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Saturday, June 15, 2024

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County Case to Past Wildwood Resident

By Christine Cote

COURT HOUSE – The judge who will decide the county’s prosecutor-freeholder dispute – with a  potential multi-million dollar cost to taxpayers -is no stranger to Cape May County.
Acting Assignment Judge William C. Todd grew up in Wildwood and is a 1966 graduate of Wildwood High School.
A state superior court judge since 1993, Todd will be presiding over the petition filed by  Democratic Prosecutor Robert Taylor against the county Republican Board of Freeholders for added funding when it comes to court here in May.
Todd is assigned to general equity matters on the civil side of the bench and typically sits in the Atlantic City courthouse. But when Assignment Judge Valerie Armstrong is unable to hear a matter due to a conflict, Todd steps in and gains the title as acting assignment judge.
In the case he’ll be hearing next month, it is mandated by statute that the assignment judge of the county hear it. He told the Herald it was the first time he’s heard this type of case. There are reportedly few of them ever raised in the state.
Taylor’s petition was submitted to the state attorney general’s office and received approval from that office to file it with the court once the freeholders budget process was complete and they had an opportunity to address Taylor’s request for more money to increase staff. In his petition he also sites a lack of sufficient space.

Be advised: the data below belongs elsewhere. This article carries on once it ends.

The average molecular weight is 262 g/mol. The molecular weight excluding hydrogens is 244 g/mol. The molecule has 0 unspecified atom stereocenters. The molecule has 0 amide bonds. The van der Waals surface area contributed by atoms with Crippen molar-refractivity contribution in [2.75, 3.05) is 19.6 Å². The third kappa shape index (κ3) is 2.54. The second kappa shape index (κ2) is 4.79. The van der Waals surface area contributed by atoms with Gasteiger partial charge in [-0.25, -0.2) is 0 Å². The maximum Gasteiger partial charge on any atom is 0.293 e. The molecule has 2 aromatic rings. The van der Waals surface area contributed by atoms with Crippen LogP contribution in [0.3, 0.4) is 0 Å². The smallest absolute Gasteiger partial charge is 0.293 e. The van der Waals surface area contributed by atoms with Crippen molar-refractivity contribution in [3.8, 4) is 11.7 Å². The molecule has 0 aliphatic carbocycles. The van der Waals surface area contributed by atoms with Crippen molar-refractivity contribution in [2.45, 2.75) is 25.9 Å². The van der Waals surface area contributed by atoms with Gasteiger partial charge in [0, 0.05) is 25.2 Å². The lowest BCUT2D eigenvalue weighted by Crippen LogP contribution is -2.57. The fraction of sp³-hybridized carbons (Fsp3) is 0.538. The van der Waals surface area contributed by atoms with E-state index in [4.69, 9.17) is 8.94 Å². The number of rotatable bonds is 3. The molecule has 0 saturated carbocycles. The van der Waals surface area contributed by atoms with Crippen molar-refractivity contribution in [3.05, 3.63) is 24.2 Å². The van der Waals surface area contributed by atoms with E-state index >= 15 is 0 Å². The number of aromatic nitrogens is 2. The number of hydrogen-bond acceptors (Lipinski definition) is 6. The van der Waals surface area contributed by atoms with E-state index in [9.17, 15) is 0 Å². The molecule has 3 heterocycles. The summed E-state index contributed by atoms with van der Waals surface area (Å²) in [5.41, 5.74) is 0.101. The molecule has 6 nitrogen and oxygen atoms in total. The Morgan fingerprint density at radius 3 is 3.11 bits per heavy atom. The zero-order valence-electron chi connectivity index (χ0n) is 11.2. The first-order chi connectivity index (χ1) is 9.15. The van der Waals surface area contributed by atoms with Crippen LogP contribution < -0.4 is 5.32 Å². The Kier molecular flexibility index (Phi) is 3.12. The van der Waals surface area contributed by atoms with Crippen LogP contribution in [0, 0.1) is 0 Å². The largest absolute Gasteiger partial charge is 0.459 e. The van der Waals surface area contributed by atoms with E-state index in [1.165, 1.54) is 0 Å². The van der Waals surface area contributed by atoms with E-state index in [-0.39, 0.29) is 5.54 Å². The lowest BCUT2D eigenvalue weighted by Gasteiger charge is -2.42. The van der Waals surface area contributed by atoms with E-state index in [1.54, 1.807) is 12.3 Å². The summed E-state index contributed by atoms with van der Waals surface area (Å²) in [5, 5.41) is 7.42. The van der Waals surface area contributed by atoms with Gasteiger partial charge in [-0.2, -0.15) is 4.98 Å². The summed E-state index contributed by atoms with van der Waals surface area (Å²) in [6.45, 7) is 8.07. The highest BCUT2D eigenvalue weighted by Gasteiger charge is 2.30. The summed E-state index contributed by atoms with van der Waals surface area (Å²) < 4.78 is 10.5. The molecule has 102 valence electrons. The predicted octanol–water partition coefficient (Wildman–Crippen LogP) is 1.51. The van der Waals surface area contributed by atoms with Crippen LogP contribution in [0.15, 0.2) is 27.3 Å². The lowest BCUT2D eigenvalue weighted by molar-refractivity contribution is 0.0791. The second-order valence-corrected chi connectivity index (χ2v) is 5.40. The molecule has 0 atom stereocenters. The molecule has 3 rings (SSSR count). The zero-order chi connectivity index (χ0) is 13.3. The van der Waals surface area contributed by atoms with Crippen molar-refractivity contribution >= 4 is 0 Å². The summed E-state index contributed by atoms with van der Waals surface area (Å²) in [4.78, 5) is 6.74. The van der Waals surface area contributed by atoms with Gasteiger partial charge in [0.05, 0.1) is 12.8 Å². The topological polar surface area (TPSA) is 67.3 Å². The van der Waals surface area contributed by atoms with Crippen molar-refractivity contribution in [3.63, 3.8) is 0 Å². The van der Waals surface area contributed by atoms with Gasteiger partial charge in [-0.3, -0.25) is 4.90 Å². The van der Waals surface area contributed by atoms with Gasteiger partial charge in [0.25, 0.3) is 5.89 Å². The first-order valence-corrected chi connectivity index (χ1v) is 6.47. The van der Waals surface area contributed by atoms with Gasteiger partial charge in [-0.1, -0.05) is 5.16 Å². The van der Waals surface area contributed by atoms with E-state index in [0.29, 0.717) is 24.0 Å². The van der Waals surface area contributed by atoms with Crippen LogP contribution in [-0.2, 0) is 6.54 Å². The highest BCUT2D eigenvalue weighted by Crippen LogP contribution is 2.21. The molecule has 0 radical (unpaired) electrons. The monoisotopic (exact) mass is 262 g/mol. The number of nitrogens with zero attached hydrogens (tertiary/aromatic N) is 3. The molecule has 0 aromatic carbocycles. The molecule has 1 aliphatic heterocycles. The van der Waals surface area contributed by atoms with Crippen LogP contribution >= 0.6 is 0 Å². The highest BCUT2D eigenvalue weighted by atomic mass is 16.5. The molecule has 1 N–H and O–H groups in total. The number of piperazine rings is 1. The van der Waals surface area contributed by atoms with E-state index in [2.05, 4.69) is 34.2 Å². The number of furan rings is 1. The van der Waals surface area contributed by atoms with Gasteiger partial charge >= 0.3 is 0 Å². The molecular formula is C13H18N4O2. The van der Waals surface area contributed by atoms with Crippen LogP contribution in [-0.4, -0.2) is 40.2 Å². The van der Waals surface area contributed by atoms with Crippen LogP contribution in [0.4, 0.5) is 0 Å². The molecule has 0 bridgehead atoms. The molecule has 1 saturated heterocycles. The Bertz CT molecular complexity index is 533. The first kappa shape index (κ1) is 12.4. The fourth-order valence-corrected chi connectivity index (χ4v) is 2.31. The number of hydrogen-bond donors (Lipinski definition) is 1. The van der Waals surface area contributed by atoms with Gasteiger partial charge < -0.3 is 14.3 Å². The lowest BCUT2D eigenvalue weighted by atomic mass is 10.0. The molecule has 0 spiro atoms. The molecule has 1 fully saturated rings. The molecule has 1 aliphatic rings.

Todd, who obviously cannot comment on a case pending before him, held a scheduling conference on March 23 and has set May 8, 9 and 11 as hearing dates.
After getting a college degree from Cornell University and his law degree from the University of Pennsylvania Law School, Todd served as a law clerk for the late Judge George Francis, while he was assignment judge.
He lived here in the county seat while practicing law in Atlantic City, first with the firm of Jacobs, Todd and Bruno from 1977 until 1988, then on his own until he was named to the bench by Gov. James Florio.
His law practice mainly involved matrimonial and personal injury work. Before becoming a superior court judge, he served as municipal court judge in the City of Absecon.
During his first seven years on superior court, Todd heard family court cases. He then became the presiding judge in civil matters before being assigned to the general equity last year.
Contact Cote at (609) 886-8600 Ext 31 or: ccote@cmcherald.com

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